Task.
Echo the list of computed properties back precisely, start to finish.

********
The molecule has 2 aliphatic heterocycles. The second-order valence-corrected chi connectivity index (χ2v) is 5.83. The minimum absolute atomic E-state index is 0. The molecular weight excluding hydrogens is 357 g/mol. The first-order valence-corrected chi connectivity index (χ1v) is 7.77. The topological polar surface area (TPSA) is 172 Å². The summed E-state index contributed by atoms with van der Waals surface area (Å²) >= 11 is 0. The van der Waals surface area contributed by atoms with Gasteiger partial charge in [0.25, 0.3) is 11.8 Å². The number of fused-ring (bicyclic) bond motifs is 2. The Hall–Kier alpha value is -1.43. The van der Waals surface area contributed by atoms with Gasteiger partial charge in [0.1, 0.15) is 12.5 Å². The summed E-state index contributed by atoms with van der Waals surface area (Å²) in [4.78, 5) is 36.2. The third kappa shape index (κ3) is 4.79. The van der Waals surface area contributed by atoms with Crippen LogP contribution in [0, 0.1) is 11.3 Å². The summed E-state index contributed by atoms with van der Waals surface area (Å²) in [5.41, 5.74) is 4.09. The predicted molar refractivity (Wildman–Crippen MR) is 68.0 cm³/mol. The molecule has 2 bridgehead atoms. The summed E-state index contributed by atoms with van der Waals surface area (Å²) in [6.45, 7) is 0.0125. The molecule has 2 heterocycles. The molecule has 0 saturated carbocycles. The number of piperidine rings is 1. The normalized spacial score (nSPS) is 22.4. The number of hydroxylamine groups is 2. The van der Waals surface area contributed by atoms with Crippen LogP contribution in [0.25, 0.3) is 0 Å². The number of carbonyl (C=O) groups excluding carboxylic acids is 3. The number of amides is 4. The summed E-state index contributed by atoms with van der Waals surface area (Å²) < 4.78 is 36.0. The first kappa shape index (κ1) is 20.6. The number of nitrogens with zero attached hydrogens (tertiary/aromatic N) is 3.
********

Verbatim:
The molecule has 2 aliphatic heterocycles. The second-order valence-corrected chi connectivity index (χ2v) is 5.83. The minimum absolute atomic E-state index is 0. The molecular weight excluding hydrogens is 357 g/mol. The first-order valence-corrected chi connectivity index (χ1v) is 7.77. The topological polar surface area (TPSA) is 172 Å². The summed E-state index contributed by atoms with van der Waals surface area (Å²) >= 11 is 0. The van der Waals surface area contributed by atoms with Gasteiger partial charge in [0.25, 0.3) is 11.8 Å². The number of fused-ring (bicyclic) bond motifs is 2. The Hall–Kier alpha value is -1.43. The van der Waals surface area contributed by atoms with Gasteiger partial charge in [0.1, 0.15) is 12.5 Å². The summed E-state index contributed by atoms with van der Waals surface area (Å²) in [4.78, 5) is 36.2. The third kappa shape index (κ3) is 4.79. The van der Waals surface area contributed by atoms with Crippen LogP contribution in [0, 0.1) is 11.3 Å². The summed E-state index contributed by atoms with van der Waals surface area (Å²) in [5.41, 5.74) is 4.09. The predicted molar refractivity (Wildman–Crippen MR) is 68.0 cm³/mol. The molecule has 2 bridgehead atoms. The summed E-state index contributed by atoms with van der Waals surface area (Å²) in [6.45, 7) is 0.0125. The molecule has 2 heterocycles. The molecule has 0 saturated carbocycles. The number of piperidine rings is 1. The normalized spacial score (nSPS) is 22.4. The number of hydroxylamine groups is 2. The van der Waals surface area contributed by atoms with Crippen LogP contribution in [0.25, 0.3) is 0 Å². The number of carbonyl (C=O) groups excluding carboxylic acids is 3. The number of amides is 4. The summed E-state index contributed by atoms with van der Waals surface area (Å²) < 4.78 is 36.0. The first kappa shape index (κ1) is 20.6. The number of nitrogens with zero attached hydrogens (tertiary/aromatic N) is 3.